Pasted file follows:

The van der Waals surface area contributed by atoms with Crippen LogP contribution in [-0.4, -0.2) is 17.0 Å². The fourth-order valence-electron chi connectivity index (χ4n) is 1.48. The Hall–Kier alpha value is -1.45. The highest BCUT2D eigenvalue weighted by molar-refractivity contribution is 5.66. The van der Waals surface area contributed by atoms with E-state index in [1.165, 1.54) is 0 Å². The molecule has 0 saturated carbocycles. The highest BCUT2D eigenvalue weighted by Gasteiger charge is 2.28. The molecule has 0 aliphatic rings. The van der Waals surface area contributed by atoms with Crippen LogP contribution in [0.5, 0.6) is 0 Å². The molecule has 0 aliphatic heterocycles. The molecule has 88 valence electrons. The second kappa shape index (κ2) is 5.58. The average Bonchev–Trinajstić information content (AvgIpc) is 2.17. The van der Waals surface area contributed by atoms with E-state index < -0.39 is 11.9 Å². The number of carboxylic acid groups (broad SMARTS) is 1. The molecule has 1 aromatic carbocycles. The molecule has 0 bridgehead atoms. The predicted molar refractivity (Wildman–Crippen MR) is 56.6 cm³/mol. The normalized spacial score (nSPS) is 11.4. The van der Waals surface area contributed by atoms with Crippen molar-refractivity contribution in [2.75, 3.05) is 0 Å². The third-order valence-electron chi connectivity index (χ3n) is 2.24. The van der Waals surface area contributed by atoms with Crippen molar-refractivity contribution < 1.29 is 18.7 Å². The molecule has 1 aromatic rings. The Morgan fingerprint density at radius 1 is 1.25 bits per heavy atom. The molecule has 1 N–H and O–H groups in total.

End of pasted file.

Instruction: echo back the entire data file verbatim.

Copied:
The van der Waals surface area contributed by atoms with Crippen LogP contribution in [-0.4, -0.2) is 17.0 Å². The fourth-order valence-electron chi connectivity index (χ4n) is 1.48. The Hall–Kier alpha value is -1.45. The highest BCUT2D eigenvalue weighted by molar-refractivity contribution is 5.66. The van der Waals surface area contributed by atoms with E-state index in [1.165, 1.54) is 0 Å². The molecule has 0 saturated carbocycles. The highest BCUT2D eigenvalue weighted by Gasteiger charge is 2.28. The molecule has 0 aliphatic rings. The van der Waals surface area contributed by atoms with Crippen LogP contribution in [0.5, 0.6) is 0 Å². The molecule has 0 aliphatic heterocycles. The molecule has 88 valence electrons. The second kappa shape index (κ2) is 5.58. The average Bonchev–Trinajstić information content (AvgIpc) is 2.17. The van der Waals surface area contributed by atoms with E-state index < -0.39 is 11.9 Å². The number of carboxylic acid groups (broad SMARTS) is 1. The molecule has 1 aromatic carbocycles. The molecule has 0 bridgehead atoms. The predicted molar refractivity (Wildman–Crippen MR) is 56.6 cm³/mol. The normalized spacial score (nSPS) is 11.4. The van der Waals surface area contributed by atoms with Crippen molar-refractivity contribution in [2.75, 3.05) is 0 Å². The third-order valence-electron chi connectivity index (χ3n) is 2.24. The van der Waals surface area contributed by atoms with Crippen molar-refractivity contribution < 1.29 is 18.7 Å². The molecule has 1 aromatic rings. The Morgan fingerprint density at radius 1 is 1.25 bits per heavy atom. The molecule has 1 N–H and O–H groups in total.